Ken Nolen and Caitlin Shirey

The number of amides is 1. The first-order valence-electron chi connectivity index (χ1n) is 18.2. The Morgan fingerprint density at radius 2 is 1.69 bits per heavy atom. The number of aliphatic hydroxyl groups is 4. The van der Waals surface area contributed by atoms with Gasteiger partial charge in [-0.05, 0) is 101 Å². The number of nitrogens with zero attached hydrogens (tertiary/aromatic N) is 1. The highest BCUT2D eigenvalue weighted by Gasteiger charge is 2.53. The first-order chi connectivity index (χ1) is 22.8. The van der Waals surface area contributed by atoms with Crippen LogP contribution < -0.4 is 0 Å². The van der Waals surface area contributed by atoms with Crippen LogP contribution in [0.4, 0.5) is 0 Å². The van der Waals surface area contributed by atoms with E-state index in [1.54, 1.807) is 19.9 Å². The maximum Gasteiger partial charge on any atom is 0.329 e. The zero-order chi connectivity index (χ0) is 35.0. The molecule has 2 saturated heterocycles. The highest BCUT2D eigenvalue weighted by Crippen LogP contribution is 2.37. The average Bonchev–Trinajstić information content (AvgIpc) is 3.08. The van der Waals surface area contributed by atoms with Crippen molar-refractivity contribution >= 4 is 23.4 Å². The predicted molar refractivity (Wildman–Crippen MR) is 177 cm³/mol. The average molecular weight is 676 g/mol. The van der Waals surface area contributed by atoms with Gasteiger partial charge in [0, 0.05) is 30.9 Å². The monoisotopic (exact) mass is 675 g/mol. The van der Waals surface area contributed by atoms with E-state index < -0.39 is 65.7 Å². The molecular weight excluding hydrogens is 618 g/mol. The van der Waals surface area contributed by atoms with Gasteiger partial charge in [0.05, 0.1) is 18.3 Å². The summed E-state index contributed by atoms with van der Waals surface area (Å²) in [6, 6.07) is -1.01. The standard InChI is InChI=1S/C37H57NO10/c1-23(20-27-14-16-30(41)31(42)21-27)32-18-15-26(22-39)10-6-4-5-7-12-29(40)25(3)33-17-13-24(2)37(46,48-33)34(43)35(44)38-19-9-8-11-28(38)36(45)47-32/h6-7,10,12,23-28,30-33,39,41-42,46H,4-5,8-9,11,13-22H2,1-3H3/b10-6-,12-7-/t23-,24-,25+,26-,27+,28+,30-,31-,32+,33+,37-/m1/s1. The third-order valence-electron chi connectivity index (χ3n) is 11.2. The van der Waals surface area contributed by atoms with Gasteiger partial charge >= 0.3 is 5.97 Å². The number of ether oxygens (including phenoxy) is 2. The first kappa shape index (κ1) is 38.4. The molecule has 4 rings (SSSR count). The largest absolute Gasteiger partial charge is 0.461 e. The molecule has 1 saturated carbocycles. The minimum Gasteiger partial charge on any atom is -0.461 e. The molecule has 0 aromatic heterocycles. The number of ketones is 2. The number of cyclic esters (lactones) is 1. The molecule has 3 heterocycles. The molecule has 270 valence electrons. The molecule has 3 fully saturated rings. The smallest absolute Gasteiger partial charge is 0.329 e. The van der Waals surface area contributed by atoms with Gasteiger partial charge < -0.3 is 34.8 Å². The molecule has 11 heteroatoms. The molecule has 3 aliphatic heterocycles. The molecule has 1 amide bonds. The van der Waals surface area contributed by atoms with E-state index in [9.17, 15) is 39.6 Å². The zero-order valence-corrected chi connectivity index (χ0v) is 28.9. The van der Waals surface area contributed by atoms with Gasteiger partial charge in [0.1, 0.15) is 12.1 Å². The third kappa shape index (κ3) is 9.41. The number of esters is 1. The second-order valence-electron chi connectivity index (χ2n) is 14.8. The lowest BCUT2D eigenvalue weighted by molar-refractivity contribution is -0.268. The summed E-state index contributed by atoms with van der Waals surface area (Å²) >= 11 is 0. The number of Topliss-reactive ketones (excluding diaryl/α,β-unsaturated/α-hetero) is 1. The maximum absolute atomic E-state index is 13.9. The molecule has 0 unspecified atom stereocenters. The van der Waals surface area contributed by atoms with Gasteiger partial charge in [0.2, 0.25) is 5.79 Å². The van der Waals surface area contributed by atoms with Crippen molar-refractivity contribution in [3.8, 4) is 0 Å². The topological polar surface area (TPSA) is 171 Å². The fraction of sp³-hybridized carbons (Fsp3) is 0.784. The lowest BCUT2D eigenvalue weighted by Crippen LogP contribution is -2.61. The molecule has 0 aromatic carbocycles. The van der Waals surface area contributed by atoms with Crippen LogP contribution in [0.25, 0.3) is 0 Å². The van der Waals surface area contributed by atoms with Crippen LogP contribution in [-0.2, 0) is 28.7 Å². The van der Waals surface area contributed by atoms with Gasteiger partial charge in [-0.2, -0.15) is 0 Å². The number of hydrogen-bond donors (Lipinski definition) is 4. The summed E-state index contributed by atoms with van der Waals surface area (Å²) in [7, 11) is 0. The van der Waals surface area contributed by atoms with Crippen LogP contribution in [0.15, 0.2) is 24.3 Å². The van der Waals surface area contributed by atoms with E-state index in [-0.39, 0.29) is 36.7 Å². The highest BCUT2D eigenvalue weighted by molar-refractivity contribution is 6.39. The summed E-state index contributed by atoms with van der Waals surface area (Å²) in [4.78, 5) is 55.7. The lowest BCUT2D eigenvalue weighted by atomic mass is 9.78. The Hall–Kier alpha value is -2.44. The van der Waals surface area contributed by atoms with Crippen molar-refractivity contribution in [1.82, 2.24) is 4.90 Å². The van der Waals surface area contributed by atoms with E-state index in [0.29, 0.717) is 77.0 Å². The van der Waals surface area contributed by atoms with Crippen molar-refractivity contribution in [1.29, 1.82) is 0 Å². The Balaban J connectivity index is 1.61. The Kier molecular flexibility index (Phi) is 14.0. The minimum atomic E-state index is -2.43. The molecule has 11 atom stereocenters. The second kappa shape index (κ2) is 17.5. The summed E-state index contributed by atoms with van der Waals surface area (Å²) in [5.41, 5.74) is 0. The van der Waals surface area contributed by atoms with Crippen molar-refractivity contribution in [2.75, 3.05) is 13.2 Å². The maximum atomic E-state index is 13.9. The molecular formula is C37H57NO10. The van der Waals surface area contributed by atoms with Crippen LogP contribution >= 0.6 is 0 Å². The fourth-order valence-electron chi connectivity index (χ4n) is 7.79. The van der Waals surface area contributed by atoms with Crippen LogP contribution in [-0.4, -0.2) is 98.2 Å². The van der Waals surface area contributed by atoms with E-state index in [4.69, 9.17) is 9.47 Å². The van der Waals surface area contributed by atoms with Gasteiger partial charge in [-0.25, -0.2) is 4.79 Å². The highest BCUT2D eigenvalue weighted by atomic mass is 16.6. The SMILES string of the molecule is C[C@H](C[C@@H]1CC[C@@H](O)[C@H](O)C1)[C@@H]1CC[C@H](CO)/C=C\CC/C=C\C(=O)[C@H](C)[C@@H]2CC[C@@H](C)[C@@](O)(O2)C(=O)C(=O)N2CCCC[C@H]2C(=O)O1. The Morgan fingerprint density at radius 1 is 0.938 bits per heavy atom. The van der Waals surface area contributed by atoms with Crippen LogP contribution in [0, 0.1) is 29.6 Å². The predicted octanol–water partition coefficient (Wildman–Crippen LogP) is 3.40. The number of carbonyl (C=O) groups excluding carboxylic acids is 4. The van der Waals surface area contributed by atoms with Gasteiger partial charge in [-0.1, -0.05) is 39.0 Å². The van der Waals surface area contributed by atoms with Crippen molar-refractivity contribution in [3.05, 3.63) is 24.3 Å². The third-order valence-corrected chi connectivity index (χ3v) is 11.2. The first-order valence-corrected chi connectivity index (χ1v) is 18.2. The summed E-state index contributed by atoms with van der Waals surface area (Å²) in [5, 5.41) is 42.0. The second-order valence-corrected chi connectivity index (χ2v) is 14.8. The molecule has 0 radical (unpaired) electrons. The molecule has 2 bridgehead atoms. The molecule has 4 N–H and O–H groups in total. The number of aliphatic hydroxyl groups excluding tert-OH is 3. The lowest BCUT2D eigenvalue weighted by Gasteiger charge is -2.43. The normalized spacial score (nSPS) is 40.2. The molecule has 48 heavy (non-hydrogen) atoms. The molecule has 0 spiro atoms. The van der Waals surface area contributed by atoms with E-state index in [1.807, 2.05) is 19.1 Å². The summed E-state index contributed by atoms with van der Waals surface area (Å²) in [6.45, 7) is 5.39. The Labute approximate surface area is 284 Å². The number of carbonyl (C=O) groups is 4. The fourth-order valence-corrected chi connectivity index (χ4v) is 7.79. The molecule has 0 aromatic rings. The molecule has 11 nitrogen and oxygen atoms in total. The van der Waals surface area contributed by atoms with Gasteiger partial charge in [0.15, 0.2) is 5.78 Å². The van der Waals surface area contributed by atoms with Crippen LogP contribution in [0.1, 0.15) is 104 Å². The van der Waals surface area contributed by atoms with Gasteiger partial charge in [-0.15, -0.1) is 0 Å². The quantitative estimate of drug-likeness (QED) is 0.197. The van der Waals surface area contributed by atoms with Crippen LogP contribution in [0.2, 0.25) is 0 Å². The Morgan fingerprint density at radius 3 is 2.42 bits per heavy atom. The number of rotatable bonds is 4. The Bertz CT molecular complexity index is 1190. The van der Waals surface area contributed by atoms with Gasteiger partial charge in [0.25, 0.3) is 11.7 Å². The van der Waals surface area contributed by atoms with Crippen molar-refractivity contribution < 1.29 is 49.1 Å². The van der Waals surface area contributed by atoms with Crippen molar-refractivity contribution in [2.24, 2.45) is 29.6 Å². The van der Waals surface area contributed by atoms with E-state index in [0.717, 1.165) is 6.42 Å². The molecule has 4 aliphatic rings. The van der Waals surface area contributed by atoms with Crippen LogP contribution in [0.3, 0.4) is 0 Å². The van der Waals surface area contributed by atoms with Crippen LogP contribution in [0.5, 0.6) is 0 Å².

Gas and sand interference remain one of the most common challenges in the vast majority of wells in the Permian Basin. Gas interference can lead to poor pump efficiency and severe sand issues can lead to sticking and excessive wear and tear to the pump – both of which lead to unnecessary operational expenses and even well failure. Recognizing the ineffectiveness and shortcomings of current models of gas and sand separator systems and other mitigation technologies, WellWorx set out to design a more effective system to combat the dual issues in rod pump wells. In the first stage, fluids enter the sand separator and solids are removed using a dual-channel spiral system before forcing solids into a three-foot sand drain that maximizes the distance between pump intake and solids discharge. In the second stage, the gas separator creates the greatest tool OD to casing ID ratio possible, allowing operators to maximize the annulus of the given well bore. By increasing the size of the annulus, it decreases the downward fluid velocity of the fluid prior to pump entry, allowing gas to escape up the casing. Installing this type of equipment could potentially allow operators to stay in higher production longer and give more freedom in pumping practices with or without lowering the pump in the curve, all of which raise profitability. This paper presents the technology behind this combination gas and sand separation system and offers case study results that proves the positive impact of this tool on overall operating expense.